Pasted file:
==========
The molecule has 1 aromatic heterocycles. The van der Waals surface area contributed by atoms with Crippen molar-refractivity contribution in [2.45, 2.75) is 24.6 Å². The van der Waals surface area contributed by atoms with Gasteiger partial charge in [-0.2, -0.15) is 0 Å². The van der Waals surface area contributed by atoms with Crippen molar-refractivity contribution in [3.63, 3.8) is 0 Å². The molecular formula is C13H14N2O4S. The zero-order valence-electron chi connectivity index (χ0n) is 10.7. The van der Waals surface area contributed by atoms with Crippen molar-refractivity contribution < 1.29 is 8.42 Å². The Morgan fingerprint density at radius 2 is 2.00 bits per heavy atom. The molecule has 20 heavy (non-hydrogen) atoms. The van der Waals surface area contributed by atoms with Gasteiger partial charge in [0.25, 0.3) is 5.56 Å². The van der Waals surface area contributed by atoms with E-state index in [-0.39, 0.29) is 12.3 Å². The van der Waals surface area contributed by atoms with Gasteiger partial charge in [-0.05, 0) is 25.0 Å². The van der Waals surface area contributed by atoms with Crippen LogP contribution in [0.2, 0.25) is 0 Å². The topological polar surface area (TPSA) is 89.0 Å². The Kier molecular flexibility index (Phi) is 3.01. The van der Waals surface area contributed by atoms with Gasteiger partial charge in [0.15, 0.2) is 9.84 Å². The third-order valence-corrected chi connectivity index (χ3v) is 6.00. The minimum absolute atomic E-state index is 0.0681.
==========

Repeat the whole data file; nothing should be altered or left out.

The molecule has 1 aromatic heterocycles. The van der Waals surface area contributed by atoms with Crippen molar-refractivity contribution in [2.45, 2.75) is 24.6 Å². The van der Waals surface area contributed by atoms with Gasteiger partial charge in [-0.2, -0.15) is 0 Å². The van der Waals surface area contributed by atoms with Crippen molar-refractivity contribution in [3.63, 3.8) is 0 Å². The molecular formula is C13H14N2O4S. The zero-order valence-electron chi connectivity index (χ0n) is 10.7. The van der Waals surface area contributed by atoms with Crippen molar-refractivity contribution < 1.29 is 8.42 Å². The Morgan fingerprint density at radius 2 is 2.00 bits per heavy atom. The molecule has 20 heavy (non-hydrogen) atoms. The van der Waals surface area contributed by atoms with Gasteiger partial charge in [0.25, 0.3) is 5.56 Å². The van der Waals surface area contributed by atoms with E-state index in [-0.39, 0.29) is 12.3 Å². The van der Waals surface area contributed by atoms with Gasteiger partial charge in [-0.05, 0) is 25.0 Å². The van der Waals surface area contributed by atoms with Crippen LogP contribution in [0.2, 0.25) is 0 Å². The topological polar surface area (TPSA) is 89.0 Å². The Kier molecular flexibility index (Phi) is 3.01. The van der Waals surface area contributed by atoms with Gasteiger partial charge in [0.15, 0.2) is 9.84 Å². The third-order valence-corrected chi connectivity index (χ3v) is 6.00. The minimum absolute atomic E-state index is 0.0681.